EP #118

Somatic Healing with Dr. Luke Sniewski

alcoholic minimalist podcast

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In this episode of the “Alcohol Minimalist,” Molly introduces a special offer for her program during April, emphasizing one-on-one coaching sessions and lifetime access for participants. The episode features an insightful interview with Dr. Luke Sniewski, a practitioner and facilitator of compassionate inquiry, exploring somatic practices, the significance of silence, and the process of authentic change. Luke discusses the role of discomfort in personal growth, emphasizing the need to connect with the body and develop resilience through practices like meditation, breath-work, and cold exposure. Molly and Luke explore the universal experience of addiction, the impact of shame, and the importance of self-compassion in the journey to transform habits. They discuss the power of listening to the body, unraveling the layers of trauma, and cultivating a better understanding of oneself.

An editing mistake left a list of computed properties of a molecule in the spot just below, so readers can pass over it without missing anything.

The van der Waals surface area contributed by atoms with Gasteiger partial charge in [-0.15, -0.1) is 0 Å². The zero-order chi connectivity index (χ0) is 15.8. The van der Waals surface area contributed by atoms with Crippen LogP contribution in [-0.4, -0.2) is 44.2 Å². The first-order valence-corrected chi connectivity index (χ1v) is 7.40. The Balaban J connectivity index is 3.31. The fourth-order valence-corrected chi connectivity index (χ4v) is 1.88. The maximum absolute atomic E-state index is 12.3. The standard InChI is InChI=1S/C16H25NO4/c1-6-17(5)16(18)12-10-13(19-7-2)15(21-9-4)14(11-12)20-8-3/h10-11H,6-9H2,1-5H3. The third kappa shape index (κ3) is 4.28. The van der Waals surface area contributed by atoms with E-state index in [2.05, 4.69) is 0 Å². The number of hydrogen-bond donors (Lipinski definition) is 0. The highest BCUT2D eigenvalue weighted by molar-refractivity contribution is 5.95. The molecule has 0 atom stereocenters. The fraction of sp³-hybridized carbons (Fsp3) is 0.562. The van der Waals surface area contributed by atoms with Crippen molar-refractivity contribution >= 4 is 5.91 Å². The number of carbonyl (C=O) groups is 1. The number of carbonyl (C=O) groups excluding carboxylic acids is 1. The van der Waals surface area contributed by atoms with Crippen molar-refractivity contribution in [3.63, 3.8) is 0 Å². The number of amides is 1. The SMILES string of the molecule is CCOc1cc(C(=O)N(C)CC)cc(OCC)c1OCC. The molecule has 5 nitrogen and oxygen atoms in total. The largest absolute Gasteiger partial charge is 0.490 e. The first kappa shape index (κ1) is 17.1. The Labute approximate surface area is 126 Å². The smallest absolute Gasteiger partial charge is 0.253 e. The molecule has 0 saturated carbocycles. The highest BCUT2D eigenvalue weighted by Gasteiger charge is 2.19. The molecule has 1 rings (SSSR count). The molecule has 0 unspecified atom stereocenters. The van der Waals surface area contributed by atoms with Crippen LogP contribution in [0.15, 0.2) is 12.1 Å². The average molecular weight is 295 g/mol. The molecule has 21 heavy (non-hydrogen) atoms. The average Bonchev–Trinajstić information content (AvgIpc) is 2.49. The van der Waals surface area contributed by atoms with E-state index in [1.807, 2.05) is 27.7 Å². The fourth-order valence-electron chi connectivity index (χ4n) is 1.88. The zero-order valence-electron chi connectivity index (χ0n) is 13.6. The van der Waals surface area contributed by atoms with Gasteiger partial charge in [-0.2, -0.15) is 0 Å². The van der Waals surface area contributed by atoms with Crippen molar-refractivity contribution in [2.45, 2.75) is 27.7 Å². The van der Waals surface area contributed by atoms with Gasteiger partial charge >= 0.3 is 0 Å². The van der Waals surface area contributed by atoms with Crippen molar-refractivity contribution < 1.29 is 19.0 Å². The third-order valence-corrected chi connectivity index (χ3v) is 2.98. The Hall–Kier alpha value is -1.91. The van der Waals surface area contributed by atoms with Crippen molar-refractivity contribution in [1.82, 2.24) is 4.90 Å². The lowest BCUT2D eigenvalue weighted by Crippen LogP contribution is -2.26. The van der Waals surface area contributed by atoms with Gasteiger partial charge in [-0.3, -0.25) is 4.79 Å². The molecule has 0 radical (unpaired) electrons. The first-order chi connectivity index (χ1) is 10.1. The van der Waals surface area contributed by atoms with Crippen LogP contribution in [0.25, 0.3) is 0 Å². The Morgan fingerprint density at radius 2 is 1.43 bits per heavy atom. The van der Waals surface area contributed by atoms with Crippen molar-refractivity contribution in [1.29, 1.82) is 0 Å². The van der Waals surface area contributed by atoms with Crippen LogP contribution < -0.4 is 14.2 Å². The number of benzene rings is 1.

Hey, it’s Molly from alcohol minimalist. What do you do in this October? I would love to have you join me in my more sober October challenge. What do I mean by more sober October, it simply means that we’re going to add in more alcohol free days than you currently been doing, whether that’s one or two or 31. It’s up to you, you get to set your own goal and that’s why it’s more sober October. You can check it out and learn more at get got sunnyside.co/molly It’s totally free. I’ve got prizes, I’m going to be going live every week to announce the prize winners. And it’s just going to be an awesome event. So I would love to have you join me. You can learn more at get.sunnyside.co/molly and you can get registered today. Welcome to the alcohol minimalist podcast. I’m your host Molly watts. If you want to change your drinking habits and create a peaceful relationship with alcohol, you’re in the right place. This podcast explores the strategies I use to overcome a lifetime of family alcohol abuse, more than 30 years of anxiety and worry about my own drinking, and what felt like an unbreakable daily drinking habit. Becoming an alcohol minimalist means removing excess alcohol from your life. So it doesn’t remove you from life. It means being able to take alcohol or leave it without feeling deprived. It means to live peacefully, being able to enjoy a glass of wine without feeling guilty and without needing to finish the bottle. With Science on our side will shatter your past patterns and eliminate your excuses. Changing your relationship with alcohol is possible. I’m here to help you do it. Let’s start now. Well, hello and welcome or welcome back to the alcohol minimalist podcast. With me your host Molly Watts coming to you from well, let’s see. This morning, it was snowing here in Oregon this afternoon. On my way home, it was a huge hail storm. In between there was some sun there was a little rain. I don’t know what to tell you folks, this is a very unusual spring pattern here in Oregon. And although there’s a lot of rain in the forecast, which is not so unusual, I’m ready for some sunshine, I am ready for some sun. This is April, we are officially in April and April is Alcohol Awareness Month. If you did not know that. This started a long time decades ago, when recovery programs were really trying to bring up awareness of alcohol and alcohol misuse, really. But over the course of time, people have used it more as an educational focus for alcohol recovery, alcohol abuse. And for me, I just want to encourage all of us to create a more mindful relationship with alcohol. And really, that begins with awareness, being aware of our alcohol habits, being aware of our thoughts around alcohol. And so in honor of a April being Alcohol Awareness Month, all month long, I am celebrating by giving you the opportunity to work with me in step one, this is the last hurrah for step one. In May, I am officially moving it over into and converting everything into my new program. But during April, if you register for step one, you still get to work with me and have a one on one coaching session included with your enrollment fee. And that is a one time enrollment fee, this won’t ever change. It is a one time enrollment fee that you pay once and you have lifetime access. There’s really nobody else doing that in this space. And I just want you to know that that’s never gonna change, lifetime access and group coaching once a month included. So that’s ongoing for again, as long as you want to come be a part of the community and really, you know, becoming alcohol minimalist somebody that has a mindful relationship with alcohol. This is a long term life long change, in my opinion, right? I want to help you create a peaceful relationship with alcohol for the rest of your life. So this is how I do it. And so if you come and work with me in step one in April, and you can sign up any day, anytime you go to www dot Molly watts.com/step One get yourself registered, we will do our one on one coaching and you will have access to the course, you’ll have access to everything to my book all of it for for lifetime. So I really hope you’ll check it out. Again, this is the last chance during April to get a one on one coaching session included with your with the price that you pay. So go to www dot Molly watts.com/step. One to learn more. All right, sorry, that’s a big intro of kind of an infomercial, whatever. Right? I’m sorry that I have to get that word out. I really am excited about what’s coming in May. I mean, I couldn’t really be more excited about the program that I’m offering and launching and that every one that’s in step one gets to automatically be included in that is a pretty great deal as well. But we will talk more and more about it. I’m not ready to tell you all about it yet, but I am getting there. So during April, take advantage of this last chance for step one. Today on the podcast I am this is an older, not older gosh, it was maybe I don’t know, a couple of months ago that I actually had this conversation with Dr. Luke’s new ski. And Luke is all the way over in New Zealand. And he is a somatic healer. He is somebody that wrote a book called Soma wise get out of your head and get into your body. And he is also a practitioner, mentor and facilitator of compassionate inquiry, which is a therapeutic approach that was developed by Gabriel monta and it is aimed at helping people on earth the root causes of their suffering and self destructive cycles. He was just a fascinating conversation. And Luke says that authentic change begins with silence, stillness and the courage to look inward. We talked a lot about getting silent and being still, and I really just appreciated my conversation with him. I think you’re gonna love his perspective. And he shares some some pretty hard stuff that he went through as well. So please enjoy my conversation with Dr. Luke snow ski. Hey, Luke, thank you so much for being here. I am super excited to have our conversation all the way across the world in New Zealand, and welcome to the alcohol minimalist podcast. Thank you, Molly. Thank you for having me. It’s a pleasure. And I’m glad that we can make it work despite being on opposite sides or opposite ends of the ocean. Yeah, opposite ends of the ocean and some some fairly significant timezone, time timezone differences, right. So differences, I’m in the future. I’m to come in tomorrow. Yeah, right. So awesome. Well, I am really looking forward to sharing your work with my audience. And I really want to start just from the beginning with you, because I know, in our brief conversations that it is, where you have come from what you do now, in terms of the people that you work with, and the work that you do, really started with a personal journey for yourself. And so often, and that certainly was the case for me, you know, I did my own transformation, and then, you know, worked on becoming a life coach for you. You have taken it even further went and got a PhD. And so tell me a little bit more about that journey and kind of the the personal to academia. that that has happened for you. Thanks, Molly. First of all, I think you’re absolutely right, that it’s our own personal journey that allows us to be the coaches and the helpers that we all are in fact, one of my teachers, Gabor Ma Tei would identify it as the wounded healer. I think we’re all wounded healers. Yeah, so So my journey, you know, it’s, we talk about addiction. And I, when I talk about addiction, or use that word today, let’s not assume I’m referring to the diagnosis or the formal classification of addiction, I’m referring to the the somewhat universal experience the universal human experience of addiction, which is that problematic relationship with a behavior and substance that even though we attempt to move away from it, because it’s impacting our life in negative ways, we can’t seem to do it. And so in my case, my addiction or the or the behavior that I had a problematic relationship with it was porn. And during my 20s it was it was a matter of I think very early in my 20s. I sort of had the hunch that this this wasn’t good for me. But it no matter how many times I tried to use willpower to move, move away from it. It just kept coming kept coming back because eventually, the stress would get so overwhelming or something would happen to the stress would accumulate. And Oren was the only sort of life Jack Could I had on that sinking ship? Whenever the stress did capsize my ship. So it really wasn’t until I started getting curious about the relationship I had with the behavior. Why asking myself why and getting curious around the context, the emotions, the situations, the triggers that would lead to that use. And it was very strange, because instead of willpower, where I was focusing on sort of porn as the problem and moving away from it, and judging myself and shaming the behavior itself, when I got curious about the why, and just stopped focusing on porn at all, porn just disappeared. So it was it was this really drastic, vastly different way of moving away from the havior behavior, one that required no effort, seemingly no effort, because what I was focusing on was the precursors to the porn use what was happening in my life and in my body, that led me to want to use porn to begin with. Oh, okay. So I mean, I love that because you’re preaching to the choir, I talk about it all the time. I mean, so we, we talked briefly about whether it’s porn, or alcohol, or gambling or food, or you name it, right? If you do not figure out what’s going on behind the scene, you will turn to something typically turn to something else. So what I hear you telling me is that you stopped focusing on the action, which I tell my tell my listeners all the time, this is not about controlling the number of drinks you have controlling the habit, it’s about understanding why the habit manifests in the first place, and what you’re trying to what you believe you’re getting out of the glass, whether it’s like I said, whether it’s the glass or or porn and what you said, is so impactful, because the, the shame associated with it, right? So that is a huge factor for people that are overusing alcohol, and what a kudos to you for being strong enough to just come out there and say, this is something that I had, you know, that I had a problem with. It’s an In fact, it’s that because it’s now free of that shame. And that guilt that you’re referring to the shaman that guilt is actually the experience that perpetuates the next cycle of reactivity to continue. So So one of the ways that I was really able to remove the shame from my experience was firstly, to acknowledge that this behavior, the substance, whatever it may be, for the listeners respective lives, but in mine, it was porn. Porn was a solution for something else at some point. And here, I was demonizing and trying to punish the things that was protecting me from, from the pain and the discomfort and the emotions that I didn’t know how to deal with that I didn’t know how to face that I was uncomfortable with until, and that’s that was my pathway out of it, I got more comfortable dealing with the pain that the point was a solution for so that I didn’t need the point anymore. It was it was it was as if the the the need for it just magically just vanished. And then when we talk about shame and guilt, well, why would we shame and guilt an aspect of ourselves that is actually protecting us. And this is when I started substituting compassion and acceptance for the shame and the guilt. And lo and behold, well, well, now I was all of a sudden, I don’t need this behavior as a crutch anymore. But the neat like I said, that I got curious about the craving in my body, I would ask myself questions, a series of questions. What am I sad about? What am I angry about? What am I stressed about? What am I what am I not confronting? Or what am I avoiding? What situation in my life am I avoiding? And every time there was an answer, and every time there was a somatic response, every time something in my body either like spasms or twitched or shivered, or an emotion came to the surface or I cried whatever it was, I got into contact with, with the experience that my subconscious mind my body was trying to protect me from. So here, I was leaning for porn as a way of avoiding this discomfort. So, okay, you brought up Cymatics. So let’s talk about that. Because it’s a big part, again, of something of things that I talked about, I talked about being able to articulate the feeling and being able to really recognize it and understand what happened, what is happening in your body, because that feeling is a vibration in your body. And so you want to be able to identify, you know, just like you said, is it a shiver? Is it A, is it a tension. And so talk to me about that part of your own healing, and then kind of where you have gone with that, in your studies. I would say that we cannot fully heal or integrate our traumas or our past emotional wounds, without actually letting our body guide that process. Our body will be the determinant and the factor as to whether or not we are, quote unquote, fully healed. I don’t necessarily agree with that term. But it’s our body that guides that process our mind likes to think it does and it will change its mind has changed its course all the time. And in fact, if we measure our progress or re measure our capacity of healing based on the expectations of our mind, we will always fall short. Because the mind always thinks this is just going to be just going to happen if you make the best plan, or have the best strategy, all of a sudden the work is done. If you have some talk therapy and you reach an insight, oh, well, now I understand it. So I’m healed. But that’s not how it works. So So I would say the relationship between what the mind thinks about this process of healing and the actual process of healing is, let’s say you turn on a light in a dark room. And that’s like the talk therapy. That’s the understanding the intellectual understanding. Great. So you’ve turned on the light into dark room, and you see there’s a huge mess in a dark room, you still have to clean up that huge mess. And that work that’s much slower process of actually tidying things up getting rid of stuff, and cleaning, that’s the work of the body. So the quick, the light might turn on very quickly. But the work and the processing into the integration of that experience is a lot slower. And it requires us to be more compassionate and gentle and patient with ourselves. Because the body heals at its own pace. We don’t get to control how quickly the body processes, old conditioning and old reactivity and old wounds. That’s something that we have to almost surrender. We have to trust that the body will heal on its own, in its own pace, at the pace that it’s that it can that is able to. And this is of course where practices that assist our capacity and being more comfortable being uncomfortable and being more resilient things like meditation, breathwork, cold exposure, exercise, you name it. If we’re utilizing this as a practice that improves our physical, mental and emotional capacity to be with discomfort, then we can be present with ourselves as we process these old core wounds. Just a quick break to talk with you about Sunnyside. You’ll hear me talk about it on the podcast and truthfully I have so many students and group members that share with me how Sunnyside is their preferred tool. It helps them build their healthier drinking habits and really create that peaceful relationship with alcohol. It’s a tool that I feel very confident in recommending. And the Sunnyside team has recently in September launched a new iOS app. And that iOS app is going to just enhance the existing text message experience. It makes it easier to build healthier drinking habits for anyone looking to cut back or simply drink more mindfully. The new Sunnyside community is also available only in the new iOS app. And it gives you access to an engaged community of like minded people who are also on a journey to cut back on drinking and build healthier drinking habits. It’s a safe private space. And you’ll get access to inspiration and advice from Sunnyside members as well as coaches. I encourage you to go check out Sunnyside go to www.sunnyside.co/molly to get started on a free 15 day trial. That’s www.sunnyside.co/molly. Okay, so you mentioned just a few right there some of these somatic techniques. And I would love for you to expand on that a little bit. Because I’m pretty confident that not everybody, my audience, in fact, until I dug it a little further, I’ve heard about it. But I didn’t really appreciate all these things that are considered somatic techniques. So talk to me about kind of what you help people do, you know actually do to create that process in their own bodies? Right. Beautiful. Thank you for that. So it might be better to describe it as, rather than here’s a list of activities that you can do that our somatic practices rather than viewing it that way we might be able to better explain it by saying how you do it is more important that you do it. So So let’s say we take meditation, right so some people might sit cross legged and they’ll fidget and they’ll move around and they’re thinking about their lunch and they’re beating themselves up because their mind is wandering all the time. And they can’t sit still and there’s fidget Enos watching me meditate. I think that sounds a little bit like yeah, there you go. And this might be a common experience because we think that okay, just because I’m going to engage in the in the activity of meditation, that I am fulfilling this somatic practice, check, check the check the box items sort of thing. Instead, it might be helpful to to view it well. How is this? How can I imbue? Or how can I infuse this activity that I’m doing with this quality of stillness. So I like the word stillness rather than meditation because when we’re still we’re noticing, let’s say we noticed the itch that wants to be scratched on our face, or we noticed the fly that lands on our arm and We want to swatted away, or we noticed a little ache in our neck or knee or whatever that discomfort that we want to move away from. So when we invite stillness into our experience, we’re saying, can I observe this situation without reacting to it, because it’s that reactivity that gets us in trouble in everyday life. It’s that reactivity that has us moving towards those behaviors we think we want out of our life, we keep saying, I don’t want to do this anymore. I want to move away from this. And yet, it’s that reactivity, that impulse in our body, that makes us say, Yep, I’m conditioned to do this habit. And I’m going to grab it, and I’m going to utilize it right away. So when we take something like meditation, and we then infuse it with stillness, we take it from something that’s, you know, it’s healthy. It’s a healthy lifestyle choice, it’s beneficial. But now we turn it into a transformational practice, because we’re diffusing the reactivity. And so now we take that same quality of stillness, and we say, okay, let’s apply it to breath, work, breath work like Wim Hof breath work, where it’s activating, and it activates the nervous system, and it can be quite uncomfortable. All of a sudden, we invite the quality of stillness. And we actually have this powerful experience of witnessing, as our body goes into a stressed state. And then we observe it without doing anything without reaction. And then it comes out of that stress state at the end of our breathwork practice. And that’s highly useful for us to be able to practice that capacity of facing stress, not responding to stress, and giving ourselves the experiential evidence that we can actually pass through this. So that’s the cultivation of resilience. And so now we can take stillness again and bring it to sauna, bring it to ice bath, bring it to yoga, bring it to exercise. So it’s really about this intention of staying connected to what we feel in our body as we’re engaging in the practice of choosing not to respond, choosing to accept rather than avoid or numb or take our attention and divert our attention away from the practice. Does that make sense? Yeah, yeah, absolutely. And I and I love everything you’re talking about. And I love the fact that there’s practices that people can, can learn and do to improve their own. I talk to people all the time about being okay with discomfort, discomfort, right, we got to be okay, being uncomfortable, and not try to change that all the time, not try to not even try to distract ourselves from it, just try to sit there with it and be there with it and understand that we’re going to be okay. And it’s amazing. Once people start to really, I talked about allowing a feeling and allowing an urge to be there. And when we start to do that, to your point, it does become easier. And it’s it’s a it’s a practice, right, it is a skill set that can be developed. And when one chooses to then apply it to multiple areas of your life, right? Absolutely. And I would say that the practice of it is so important, because otherwise it’s just an intellectual concept. So we read a book or we see a quote, and we’re inspired momentary like, it’s like taking a bit of brain candy, and we get stimulation, mental stimulation, and we think we’ve got it. But we don’t, because the subconscious drivers in our body are so strong. And this is one of the things that happens when people start living life from the inside out, essentially living life connected to their body, rather than the outside. And one of the first things that we come into contact with that were confronted by is just how strong these urges to react are. It’s a humbling experience to really face the reality that despite our minds best intentions, despite the thoughts of wanting change, the process of change is really challenging, because here comes this overwhelming emotion or this overwhelming sensation and discomfort. And guess what, every inch every fiber of our body wants to reach for that programmed reaction. And this is why the practice is so important. If we don’t practice that in a controlled safe somatic environment, the chances of us being able to lean on that capacity in everyday life is very small. And then we sort of beat ourselves up for not being able to change but when when in fact, the only thing that’s necessary is a little practice just practicing this capacity to be still and observant and responsive rather than reactive. And, you know, this is something that I talk about quite a bit here at alcohol minimalist is we want to do things that we are going to be willing to do for the rest of our lives. Right. This is a practice and a skill set and being able to allow discomfort and the things that you’re talking about in terms of meditation and exercise. eyes and pay. I gotta tell you I’m not too I don’t know too much about ice baths, though I’ve heard that there’s a lot of people jumping into them these days. So I’m sure that there is wonderful benefit, I’ve got to have to look into it a little bit more. I’m not, it’s not. I don’t want to quite yet. But hey, so all of this stuff, all of these options, all of these, these somatic practices are things that we can incorporate. And hopefully, not only are they going to help us feel more, be more resilient in those moments, but I think they’re just part of that whole thing. I talked about it all the time, just kind of, you know, when we develop a healthier, healthier, happier brain, right? It helps us because it’s really managing our mind, the end of the day, it’s, it’s that connection between our body and mind. And if we are our bodies, working with us, not against us, it’s going to be a lot easier, right? Absolutely. Well, you’re also, you’re also talking about practices, all of these practices, you know, let’s bring up the ice bath. For one you said there’s a hesitation there’s a mental story that’s there at present for you possibly around ice baths and this hesitancy to do them and this is present with most people. Most people have a story about jumping into an ice bath, possibly until they until they start doing it. But but the the where I was going with this was it’s also present with some breathwork practices, or even meditation where there’s a boredom or boredom or an angst that people come into contact with, when they meditate. The thing about it is while the mind is protest, protesting and saying, oh, no, this is not good. I’m not doing this. All of the studies point to a different conclusion, which is that this is really healthy for the body. So then we get into the situation of do I have to trust my mind’s perspective on everything? Do I have to study? Do I have to believe the story of my mind? or is there other evidence that I can sit that I can consider that’s opposing this opinion, in my own mind? And I give this example, too, there are certain bodily functions that the mind labels as nope, no, thank you. I don’t want to I don’t want to experience that, but to the body, their therapeutic. So one example is when the body gets a fever, no one likes to have a fever. No one enjoys having a fever. So the mind is saying, No, I want to get rid of this experience. But to the body, the body’s like, Please give me this fever, because it’s helping me heal. Another example is when the body vomits, or when the body has diarrhea, I think we’re going to hear we’re to throw up. Yeah, exactly. So here’s the body saying it’s time to get rid of this toxin. And the mind is saying, Oh, this experience sucks. And we might be able to apply that same rationale or thinking to a practice like cold exposure. Were all the evidence suggesting the benefits to the immune function to circulatory function to mental health, all that all of the all of that scientific evidence, contrast the opinion of the mind saying, No, thank you, this is hyper uncomfortable, this is not something I want to experience. So I’m not going to do it. And, of course, the cold can be so confronting that we do have a real significant experience of fear and panic and angst. And then the thoughts that come in and say, Oh, my God, I’m gonna, I’m gonna get hypothermia, I’m gonna die. This is not healthy. And yet every time we give ourselves the experience of passing through this intense discomfort, and coming out the other side, not only are we giving ourselves the mental, physical and emotional health benefits of it, we’re also programming that capacity to say, I can face discomfort consciously. And I know that there’s something on the other side of it, which is a hugely important quality for leading a life of meaning, a life of purpose, a life of conscious direction, rather than a life of reactivity and being stuck in a cyclical pattern, if that makes sense for us to break through. Yeah, if we want to break through conditioning conditioning that was placed on us since early childhood, that’s going to be an uncomfortable process. Yeah. Conditioning from our childhood and or conditioning that we have just done to ourselves, right. I mean, I talked about this all the time, when you develop a habit of drinking that doesn’t serve you, you, you typically have done that, because you have repeated you were you have repeatedly drank every time that you responded to a negative emotion or like for me after work every day, it was the same old story like I need that that was the story that I had. I needed to drink to help and relax and unwind. Right? So then you do that enough times. Suddenly, you’ve got to you’ve got a very strong habit pattern that has to be it has to be broken and it’s not not necessarily easy. It’s certainly not easy unless you undercover uncover what it is that’s driving it in the first place. Absolutely. Not just uncovers the big journey of the soul for healing, right because once we, once we discover what’s beneath the surface of this, we find that there’s something beneath the surface of that which is beneath the surface of that and it becomes like I’m sure some people have heard that comparison of personal growth being like peeling back the layers of an onion, there’s more and more and more layers to peel back as we discover more about ourselves. That certainly was the case. For me were some of the things that I became acutely aware of with my own life, were not accessible until I fully stopped and moved away from porn, to see its that its fundamental purpose was actually to move away from uncomfortable emotions. And that the way that it was expressing itself in my life was a while, after six months in a relationship I’d reach for then, when there was when the real opportunity to communicate and be vulnerable with someone where they’re at because I didn’t have those skills. Every time, I didn’t know how to assert my own needs, or communicate boundaries, instead out passive, passive aggressive and rebel against that relationship by seeking solace and comfort through porn. And those kinds of huge, bigger picture dynamics don’t reveal themselves until we move away from the behavior and give ourselves some space to reflect and see what’s what purpose was the serving, what context has this been most alive within me. So again, it’s it’s this journey of self discovery when we stop that automatic reactive cycle. Okay, so you went on, you got a PhD, you now work with people to help them in their own healing journeys, and especially doing somatic therapy, therapies, you also have written a book. So talk to me about some a wise. So summarize, the subtitle is get out of your head and get into your body. And at the core of that is, I’ve been working with people for nearly, let’s see, 20 years, about 20 years now, all of them in different contexts, but the body was always at the focal point of that the way that I was helping people. Three reasons, right? All the stories are different, but three fundamental reasons why people came to me while they were sitting in front of me, firstly, they either wanted to improve their health. Secondly, they wanted to create some kind of authentic change, right, they couldn’t change, they needed help creating change. The third reason was more peaceful relationships. So the relationships are dysfunctional, there’s some kind of emotion to some kind of dynamics and patterns that were stressful, distressing for them, and their and their family. At the core of all three of these, whether it’s holistic health, whether it’s authentic change, whether it’s harmful, harmonious relationships, at the core of that is a connection to our body. If we’re not connected to our body and receiving the wisdom that it has to offer, then we don’t have the truth of our situation, what we have is a story. So it’s like following a nutritional dogma. Because this book or article said it was healthy, rather than listening to the feedback from the body, you know, if something is healthy by the body’s response to it. So again, it’s it’s learning how to listen to the body, so that it becomes your ally and guide in these three major directions. So symbolizes an invitation, because everyone talks about, well, we need to be more connected to the body, stay connected more to your body, feel your emotions more. The problem is that not that not many resources, actually describe that practical process to how to process of how to listen to your body, and why listening to your body can be just as important and sometimes more important, than listening to the thoughts that you may have on on a certain matter. So the book is a guide, and it starts sort of from the inside out. So it starts with the lifestyle choices that you’re already doing that you can now bring a different attention or a different attention to that lifestyle choice to see how your body’s responding. So you can learn the body’s wisdom again, then it goes into the quality of stillness. Because I do think that meditation can be a relaxing activity, or it can be something deep and transformational, that you can use as a tool to learn how to listen to your body’s language. Again, and then it moves outward. Because it’s easy to say, I’m going to stop arguing with my partner, I’m going to stop having that angry reaction towards my kid. The problem is, again, if we don’t have practice, staying connected to our body, during lifestyle choices during a meditation practices during these other controlled environments, to be able to call on that capacity to stay connected to ourselves when we’re in relationship with others, is going to be very hard. So symbolizes this progressive, progressive way of learning how to listen to and connect to the body so that way, you can stay anchored in your body as you’re navigating everyday life. So that way, reactivity is not the norm. That responsibility is the is the norm. So responsibility is a unique word. It’s our ability to respond to a situation and summarize is the Guide to Becoming more responsible to cultivate that ability to respond. Oh, I love this. Folks. I’m going to link that in the show notes on where you can pick this book up, but I think it’s probably a very good sounds too. Knee like it would be a very good starting point for folks to understand where they’re, you know, just the the basics is that true? Loop? Yes. Well, it’s not just the basics, but it’s also the argument that maybe in a world that’s dominated by ideas and concepts, and thoughts, maybe there’s this, this foundational wisdom that we’ve let go of that’s deep in our body that we’re ignoring, and for a reason, or disconnected from. And when we, when we reconnect with that wisdom, all of a sudden, that what that opens up in terms of the possibilities in our own life, what mindfulness actually means to consider, firstly, what what’s happening in my body in this moment, what’s happening in my mind in this moment, and that’s already a better position to be in, then what is my mind telling me about what’s happening right now. Because if we start collecting information around, okay, this is what’s happening in my body, this is the motion that I’m feeling. This is the story that I’m telling myself about what’s happening, all of a sudden, we have a better understanding of what we’re actually engaging with, rather than just reacting to our mind, which is our imagination. We’re not reacting to the real world, when we’re only reacting to our projection about what’s happening. It’s very, very impressive work. And I really appreciate you taking the time to come on here and talk with me about it to share with this with my audience, because I know that it’s very paralleled all of the things that we talked about. And while I’m not quite yet ready to go jump into ice water bath, I am considering it. And I think that the the being able to sit with discomfort, being able to be more curious and compassionate with ourselves is just really fundamentally the way that any of us can become a better version of ourselves, and, and hopefully, do just what you said those three areas. And I think those are kind of universal, right? I mean, I think just from your 20 years of practice, I would say, but those three areas are kind of universal for people, in terms of who are looking to become a better version of themselves. Absolutely an eye. That is the fundamental purpose that I why I wrote the book and why I teach meditation, I don’t think meditation is this activity that we get good at. For me, it’s a pathway to being better at our own life, though you’ve described. We can be better at our own life, when we are more still, when we are more responsive rather than reactive. All of a sudden, the relationships in our lives are experienced with more ease, and more comfort and more slow flow rather than being sort of sabotaged or held captive by our reactivity, which sends the relationship into the same dynamics into the same arguments into the same situation over and over again. And it leads us to those experiences of perceiving ourselves to be stuck to why does this keep happening to me? So the way out of that is through the body, not through the mind is through staying grounded, so we can discern what’s real here? And what’s my imagination? What’s actually happening? And what’s my story and interpretation of what what’s happening? And how do I navigate that knowing the difference? Yeah, yeah, that’s another one. I’m going to have to practice to lose being still. I know, I hear you. I totally agree with it. So Well, Dr. Lutz, new ski, thank you so much for being here all the way from New Zealand folks. And I will link everything in the show notes so you can pick up some a wise and you can also check out Luke’s other offerings because I’m sure that there are people here listening that really are gonna get a lot from from everything that you teach, so I appreciate you taking the time. Thank you, Molly, for having me. Thank you for listening to the alcohol minimalist podcast. This podcast is dedicated to helping you change your drinking habits and to create a peaceful relationship with alcohol. Use something you learned in today’s episode and apply it to your life this week. Transformation is possible. You have the power to change your relationship with alcohol. Now, for more information, please visit me at www dot Molly watts.com